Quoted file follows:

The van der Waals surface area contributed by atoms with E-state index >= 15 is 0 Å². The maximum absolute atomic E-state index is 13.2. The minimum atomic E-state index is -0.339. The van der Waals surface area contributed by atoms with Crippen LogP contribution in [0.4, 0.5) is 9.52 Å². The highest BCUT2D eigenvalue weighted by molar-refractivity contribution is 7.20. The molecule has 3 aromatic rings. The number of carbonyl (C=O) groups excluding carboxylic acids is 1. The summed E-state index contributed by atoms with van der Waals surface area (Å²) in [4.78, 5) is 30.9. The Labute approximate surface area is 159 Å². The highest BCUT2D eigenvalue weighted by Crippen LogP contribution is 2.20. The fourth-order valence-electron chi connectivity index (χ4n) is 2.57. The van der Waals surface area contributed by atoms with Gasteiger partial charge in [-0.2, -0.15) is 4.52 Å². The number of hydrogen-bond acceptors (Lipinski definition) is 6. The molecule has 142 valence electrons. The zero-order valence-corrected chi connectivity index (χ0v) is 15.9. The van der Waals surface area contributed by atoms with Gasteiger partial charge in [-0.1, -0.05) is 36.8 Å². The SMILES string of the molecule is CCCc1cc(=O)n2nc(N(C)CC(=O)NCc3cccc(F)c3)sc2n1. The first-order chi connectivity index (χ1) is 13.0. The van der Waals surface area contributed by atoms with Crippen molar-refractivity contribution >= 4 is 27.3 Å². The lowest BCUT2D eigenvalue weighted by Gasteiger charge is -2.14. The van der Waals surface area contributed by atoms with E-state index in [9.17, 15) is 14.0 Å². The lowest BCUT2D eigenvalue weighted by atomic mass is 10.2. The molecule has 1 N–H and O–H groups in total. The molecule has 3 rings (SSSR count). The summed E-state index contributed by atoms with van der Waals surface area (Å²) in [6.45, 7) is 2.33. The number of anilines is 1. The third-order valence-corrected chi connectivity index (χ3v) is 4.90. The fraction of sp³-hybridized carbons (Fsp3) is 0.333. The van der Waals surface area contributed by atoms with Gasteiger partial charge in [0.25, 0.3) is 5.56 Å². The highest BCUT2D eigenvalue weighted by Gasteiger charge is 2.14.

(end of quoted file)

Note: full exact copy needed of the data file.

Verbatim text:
The van der Waals surface area contributed by atoms with E-state index >= 15 is 0 Å². The maximum absolute atomic E-state index is 13.2. The minimum atomic E-state index is -0.339. The van der Waals surface area contributed by atoms with Crippen LogP contribution in [0.4, 0.5) is 9.52 Å². The highest BCUT2D eigenvalue weighted by molar-refractivity contribution is 7.20. The molecule has 3 aromatic rings. The number of carbonyl (C=O) groups excluding carboxylic acids is 1. The summed E-state index contributed by atoms with van der Waals surface area (Å²) in [4.78, 5) is 30.9. The Labute approximate surface area is 159 Å². The highest BCUT2D eigenvalue weighted by Crippen LogP contribution is 2.20. The fourth-order valence-electron chi connectivity index (χ4n) is 2.57. The van der Waals surface area contributed by atoms with Gasteiger partial charge in [-0.2, -0.15) is 4.52 Å². The number of hydrogen-bond acceptors (Lipinski definition) is 6. The molecule has 142 valence electrons. The zero-order valence-corrected chi connectivity index (χ0v) is 15.9. The van der Waals surface area contributed by atoms with Gasteiger partial charge in [-0.1, -0.05) is 36.8 Å². The SMILES string of the molecule is CCCc1cc(=O)n2nc(N(C)CC(=O)NCc3cccc(F)c3)sc2n1. The first-order chi connectivity index (χ1) is 13.0. The van der Waals surface area contributed by atoms with Crippen molar-refractivity contribution >= 4 is 27.3 Å². The lowest BCUT2D eigenvalue weighted by Gasteiger charge is -2.14. The van der Waals surface area contributed by atoms with E-state index in [9.17, 15) is 14.0 Å². The lowest BCUT2D eigenvalue weighted by atomic mass is 10.2. The molecule has 1 N–H and O–H groups in total. The molecule has 3 rings (SSSR count). The summed E-state index contributed by atoms with van der Waals surface area (Å²) in [6.45, 7) is 2.33. The number of anilines is 1. The third-order valence-corrected chi connectivity index (χ3v) is 4.90. The fraction of sp³-hybridized carbons (Fsp3) is 0.333. The van der Waals surface area contributed by atoms with Gasteiger partial charge in [0.25, 0.3) is 5.56 Å². The highest BCUT2D eigenvalue weighted by Gasteiger charge is 2.14.